A few months ago, I briefly mentioned Chinese grant recipients, and how they were easy rejects for American and perhaps European PhD programs, because they exhibited large discrepancies between their test scores and their actual language abilities as evidenced by their personal statements. But the Chinese equivalent to, say, the NSF GRF is, like its Western counterparts, highly competitive and, in practice, those with the actual grants are among the best and the brightest in China. These grants come with bonuses that can make GRF recipients jealous, and they can get reimbursed all of the following:
- Application fees
- Test-taking expenses, including travel costs
- Supporting materials (however, consulting services other than transcript translations cannot be reimbursed)
But the grant, along with its supremely lavish bonuses, is disbursed only if the student is admitted; if the student is shut out, on the other hand, the grant is revoked and the bonuses are gone with it. For this reason they tend to have extremely long application lists, in hopes that the expenditures will be outweighed by an acceptance (although not often at schools near the top of their lists). Oh, of course, once the student is enrolled, the student has the same obligations towards the government as any other government grant awarded to graduate students, so these extravagant bonuses really are the only difference between an ordinary grant and that one.
So, yes, it can be quite lucrative for students, but, because the lucrative bonuses are granted conditionally to an acceptance, at least a wide coverage is important to them. For them, just being within range of the grant. let alone receiving it, can lead to a year of spendthrift that can either lead to a five-year adventure of graduate study and, upon their return, vastly different prospects on the job market, or a financial disaster that they will have to pay for over many years, their lifetimes even. That is, if the crushing blow of so many rejections won’t lead them to suicide first.
I also mentioned the infamous Chinese grant recipient that applied to 40 schools under such a grant who applied at Vanderbilt. It turns out that he was rejected from both Vanderbilt and the University of Montreal (however the other 38 verdicts are not known) and that grant recipient must have spent over $5,000 in application-related fees… More typical of actual Chinese grant recipients is applying to 15-20 schools.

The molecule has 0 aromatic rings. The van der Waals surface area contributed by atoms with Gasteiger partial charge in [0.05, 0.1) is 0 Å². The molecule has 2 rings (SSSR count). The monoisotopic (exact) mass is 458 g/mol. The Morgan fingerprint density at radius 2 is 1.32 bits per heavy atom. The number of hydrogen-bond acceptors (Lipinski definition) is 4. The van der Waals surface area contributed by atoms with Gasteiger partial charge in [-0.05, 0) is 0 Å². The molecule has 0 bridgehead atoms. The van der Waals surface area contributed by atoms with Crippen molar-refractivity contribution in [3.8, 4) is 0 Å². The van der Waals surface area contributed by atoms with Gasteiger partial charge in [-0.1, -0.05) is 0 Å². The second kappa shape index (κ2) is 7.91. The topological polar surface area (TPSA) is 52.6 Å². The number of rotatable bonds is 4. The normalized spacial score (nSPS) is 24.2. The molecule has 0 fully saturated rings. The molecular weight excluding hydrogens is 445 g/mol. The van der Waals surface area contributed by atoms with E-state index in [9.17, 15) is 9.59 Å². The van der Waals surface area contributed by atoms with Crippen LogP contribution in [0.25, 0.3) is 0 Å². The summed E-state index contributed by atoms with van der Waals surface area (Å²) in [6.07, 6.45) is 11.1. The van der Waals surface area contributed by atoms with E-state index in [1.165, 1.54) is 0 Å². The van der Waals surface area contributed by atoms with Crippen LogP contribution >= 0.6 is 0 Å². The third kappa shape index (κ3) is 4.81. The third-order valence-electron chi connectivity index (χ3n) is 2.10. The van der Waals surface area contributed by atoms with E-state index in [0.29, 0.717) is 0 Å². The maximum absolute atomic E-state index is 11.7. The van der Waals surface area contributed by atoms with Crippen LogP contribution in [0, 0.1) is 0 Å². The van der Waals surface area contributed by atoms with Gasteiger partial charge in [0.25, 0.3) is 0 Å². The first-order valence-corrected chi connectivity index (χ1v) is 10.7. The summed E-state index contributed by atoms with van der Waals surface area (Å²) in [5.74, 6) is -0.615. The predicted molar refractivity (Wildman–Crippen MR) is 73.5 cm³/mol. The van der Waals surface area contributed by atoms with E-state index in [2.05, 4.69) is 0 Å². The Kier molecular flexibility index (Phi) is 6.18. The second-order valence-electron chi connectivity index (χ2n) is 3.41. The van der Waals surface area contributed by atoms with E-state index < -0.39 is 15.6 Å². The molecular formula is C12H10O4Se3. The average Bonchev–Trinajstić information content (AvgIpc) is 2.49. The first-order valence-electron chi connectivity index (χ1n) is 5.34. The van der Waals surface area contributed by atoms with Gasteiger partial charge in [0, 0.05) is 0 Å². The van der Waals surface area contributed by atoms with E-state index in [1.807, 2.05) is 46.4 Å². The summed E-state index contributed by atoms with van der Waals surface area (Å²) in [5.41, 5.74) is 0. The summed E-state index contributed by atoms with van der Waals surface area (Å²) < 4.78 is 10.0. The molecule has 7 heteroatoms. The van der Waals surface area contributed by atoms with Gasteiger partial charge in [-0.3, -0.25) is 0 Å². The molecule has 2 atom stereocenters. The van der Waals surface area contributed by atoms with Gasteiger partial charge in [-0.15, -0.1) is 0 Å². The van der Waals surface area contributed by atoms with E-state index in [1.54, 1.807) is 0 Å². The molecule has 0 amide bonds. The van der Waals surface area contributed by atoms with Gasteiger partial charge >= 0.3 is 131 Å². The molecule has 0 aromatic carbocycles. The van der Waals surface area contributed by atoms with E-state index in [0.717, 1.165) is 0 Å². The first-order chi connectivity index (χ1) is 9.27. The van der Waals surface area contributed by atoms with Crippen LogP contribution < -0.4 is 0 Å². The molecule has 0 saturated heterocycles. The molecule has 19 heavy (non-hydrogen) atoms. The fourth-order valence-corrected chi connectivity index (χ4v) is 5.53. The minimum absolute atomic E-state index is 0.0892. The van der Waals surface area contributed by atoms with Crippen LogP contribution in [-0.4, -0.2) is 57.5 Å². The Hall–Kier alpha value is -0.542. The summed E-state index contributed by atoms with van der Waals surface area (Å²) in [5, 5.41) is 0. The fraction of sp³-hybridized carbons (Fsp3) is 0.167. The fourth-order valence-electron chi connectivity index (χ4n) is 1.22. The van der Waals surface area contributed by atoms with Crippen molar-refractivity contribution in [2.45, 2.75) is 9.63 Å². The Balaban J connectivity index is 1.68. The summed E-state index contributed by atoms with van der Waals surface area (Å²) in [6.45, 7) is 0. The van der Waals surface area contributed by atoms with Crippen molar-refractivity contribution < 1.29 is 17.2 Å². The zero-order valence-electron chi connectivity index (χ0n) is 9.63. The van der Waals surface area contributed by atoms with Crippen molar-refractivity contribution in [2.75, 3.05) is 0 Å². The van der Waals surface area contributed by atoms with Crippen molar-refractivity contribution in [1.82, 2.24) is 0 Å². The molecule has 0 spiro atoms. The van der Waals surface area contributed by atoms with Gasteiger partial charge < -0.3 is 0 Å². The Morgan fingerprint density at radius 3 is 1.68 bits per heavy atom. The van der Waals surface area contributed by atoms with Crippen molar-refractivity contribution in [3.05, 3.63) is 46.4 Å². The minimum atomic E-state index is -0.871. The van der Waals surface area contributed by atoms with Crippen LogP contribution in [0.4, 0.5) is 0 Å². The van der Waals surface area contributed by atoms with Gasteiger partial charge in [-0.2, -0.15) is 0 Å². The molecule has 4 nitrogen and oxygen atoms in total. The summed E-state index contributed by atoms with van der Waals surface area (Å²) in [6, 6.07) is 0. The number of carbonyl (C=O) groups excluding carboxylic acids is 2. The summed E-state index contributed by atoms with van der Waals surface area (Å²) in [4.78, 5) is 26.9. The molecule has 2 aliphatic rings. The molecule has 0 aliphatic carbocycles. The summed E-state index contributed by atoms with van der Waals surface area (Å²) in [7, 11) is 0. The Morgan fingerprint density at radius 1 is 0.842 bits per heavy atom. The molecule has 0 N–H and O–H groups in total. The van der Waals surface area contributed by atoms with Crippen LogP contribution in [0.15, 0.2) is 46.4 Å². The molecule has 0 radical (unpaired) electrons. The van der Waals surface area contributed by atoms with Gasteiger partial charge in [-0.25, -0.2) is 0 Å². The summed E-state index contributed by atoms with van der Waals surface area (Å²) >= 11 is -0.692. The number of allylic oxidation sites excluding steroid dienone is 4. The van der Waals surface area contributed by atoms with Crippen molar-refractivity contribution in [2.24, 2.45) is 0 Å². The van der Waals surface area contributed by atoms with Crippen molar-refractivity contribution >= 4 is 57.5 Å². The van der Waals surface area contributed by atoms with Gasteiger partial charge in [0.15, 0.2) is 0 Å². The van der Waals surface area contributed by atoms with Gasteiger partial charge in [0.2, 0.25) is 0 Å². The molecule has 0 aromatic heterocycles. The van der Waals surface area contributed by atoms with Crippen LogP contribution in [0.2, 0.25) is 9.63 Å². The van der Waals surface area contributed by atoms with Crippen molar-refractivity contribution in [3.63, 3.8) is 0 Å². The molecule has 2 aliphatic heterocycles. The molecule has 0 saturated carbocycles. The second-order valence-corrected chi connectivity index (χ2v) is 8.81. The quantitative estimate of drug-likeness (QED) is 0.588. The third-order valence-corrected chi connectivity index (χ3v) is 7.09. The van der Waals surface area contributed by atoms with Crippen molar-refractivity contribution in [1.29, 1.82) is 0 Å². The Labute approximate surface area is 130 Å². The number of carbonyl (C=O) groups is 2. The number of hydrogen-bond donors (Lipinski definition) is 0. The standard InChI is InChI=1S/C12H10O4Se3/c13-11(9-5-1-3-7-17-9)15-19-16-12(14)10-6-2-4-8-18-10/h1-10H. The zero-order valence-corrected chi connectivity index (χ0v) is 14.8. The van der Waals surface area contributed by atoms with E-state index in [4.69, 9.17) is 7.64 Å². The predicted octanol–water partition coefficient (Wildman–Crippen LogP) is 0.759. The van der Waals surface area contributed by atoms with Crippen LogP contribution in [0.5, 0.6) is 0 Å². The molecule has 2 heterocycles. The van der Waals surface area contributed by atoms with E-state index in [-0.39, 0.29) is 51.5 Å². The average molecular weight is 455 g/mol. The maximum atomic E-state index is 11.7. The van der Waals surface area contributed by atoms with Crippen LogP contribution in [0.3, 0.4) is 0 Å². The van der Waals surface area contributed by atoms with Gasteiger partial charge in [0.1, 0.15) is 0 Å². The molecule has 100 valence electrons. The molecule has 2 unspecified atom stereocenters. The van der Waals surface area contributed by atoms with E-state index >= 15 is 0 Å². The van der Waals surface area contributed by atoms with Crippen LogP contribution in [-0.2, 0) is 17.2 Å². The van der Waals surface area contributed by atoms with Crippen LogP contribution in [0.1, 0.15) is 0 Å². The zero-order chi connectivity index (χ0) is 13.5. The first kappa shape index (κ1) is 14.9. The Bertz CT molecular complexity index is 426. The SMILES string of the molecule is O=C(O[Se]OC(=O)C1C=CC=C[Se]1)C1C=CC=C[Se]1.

However competitive the application process that might be, getting that grant is not much different from Western graduate-level scientific grants in terms of paperwork. They have to write an essay (in Mandarin though) about what they intend to use their advanced degree for, an idea as to their proposed research directions, and, whenever possible, relevant bibliography. Since China believes much more in STEM research than in humanities research, I wouldn’t be surprised if there was a completely different grant for humanities and social science, which is much less generous in cash terms than this grant, if any.
But, because the students awarded that grant are among the best and the brightest of the Chinese STEM cohort, and the grant is a symbol of society’s belief and trust in them, as well as of high hopes, most of them truly will do everything they can from the moment they apply for both graduate school and the grant; however, they hear back from the grant before they hear back from graduate schools. They may well apply for both the same year but the grant deadlines are months before the schools’ deadlines…